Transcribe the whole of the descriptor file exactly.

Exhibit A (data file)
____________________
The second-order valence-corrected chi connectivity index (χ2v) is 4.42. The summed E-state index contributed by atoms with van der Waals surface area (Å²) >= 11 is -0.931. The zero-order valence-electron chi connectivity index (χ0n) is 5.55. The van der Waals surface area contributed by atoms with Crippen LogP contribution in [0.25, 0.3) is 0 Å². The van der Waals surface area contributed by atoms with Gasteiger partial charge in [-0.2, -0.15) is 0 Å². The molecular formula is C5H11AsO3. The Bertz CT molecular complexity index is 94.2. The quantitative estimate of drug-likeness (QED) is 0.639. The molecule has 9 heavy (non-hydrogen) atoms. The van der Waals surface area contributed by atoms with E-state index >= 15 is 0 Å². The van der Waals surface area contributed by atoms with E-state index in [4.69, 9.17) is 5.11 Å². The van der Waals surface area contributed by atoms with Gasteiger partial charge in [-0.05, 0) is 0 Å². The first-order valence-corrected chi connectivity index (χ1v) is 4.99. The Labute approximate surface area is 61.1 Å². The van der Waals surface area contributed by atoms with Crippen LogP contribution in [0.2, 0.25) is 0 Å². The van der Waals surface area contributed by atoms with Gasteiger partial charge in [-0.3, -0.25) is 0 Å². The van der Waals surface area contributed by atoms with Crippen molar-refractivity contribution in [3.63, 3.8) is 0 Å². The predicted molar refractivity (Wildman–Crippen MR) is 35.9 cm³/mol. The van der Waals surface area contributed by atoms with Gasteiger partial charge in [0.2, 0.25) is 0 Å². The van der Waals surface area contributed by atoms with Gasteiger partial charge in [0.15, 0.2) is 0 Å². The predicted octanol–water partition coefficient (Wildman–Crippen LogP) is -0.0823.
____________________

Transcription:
The second-order valence-corrected chi connectivity index (χ2v) is 4.42. The summed E-state index contributed by atoms with van der Waals surface area (Å²) >= 11 is -0.931. The zero-order valence-electron chi connectivity index (χ0n) is 5.55. The van der Waals surface area contributed by atoms with Crippen LogP contribution in [0.25, 0.3) is 0 Å². The van der Waals surface area contributed by atoms with Gasteiger partial charge in [-0.2, -0.15) is 0 Å². The molecular formula is C5H11AsO3. The Bertz CT molecular complexity index is 94.2. The quantitative estimate of drug-likeness (QED) is 0.639. The molecule has 9 heavy (non-hydrogen) atoms. The van der Waals surface area contributed by atoms with E-state index >= 15 is 0 Å². The van der Waals surface area contributed by atoms with E-state index in [4.69, 9.17) is 5.11 Å². The van der Waals surface area contributed by atoms with Gasteiger partial charge in [-0.05, 0) is 0 Å². The first-order valence-corrected chi connectivity index (χ1v) is 4.99. The Labute approximate surface area is 61.1 Å². The van der Waals surface area contributed by atoms with Crippen LogP contribution in [0.2, 0.25) is 0 Å². The van der Waals surface area contributed by atoms with Gasteiger partial charge in [-0.3, -0.25) is 0 Å². The van der Waals surface area contributed by atoms with Crippen molar-refractivity contribution in [3.63, 3.8) is 0 Å². The predicted molar refractivity (Wildman–Crippen MR) is 35.9 cm³/mol. The van der Waals surface area contributed by atoms with Gasteiger partial charge in [0.2, 0.25) is 0 Å². The van der Waals surface area contributed by atoms with Gasteiger partial charge in [0.15, 0.2) is 0 Å². The predicted octanol–water partition coefficient (Wildman–Crippen LogP) is -0.0823.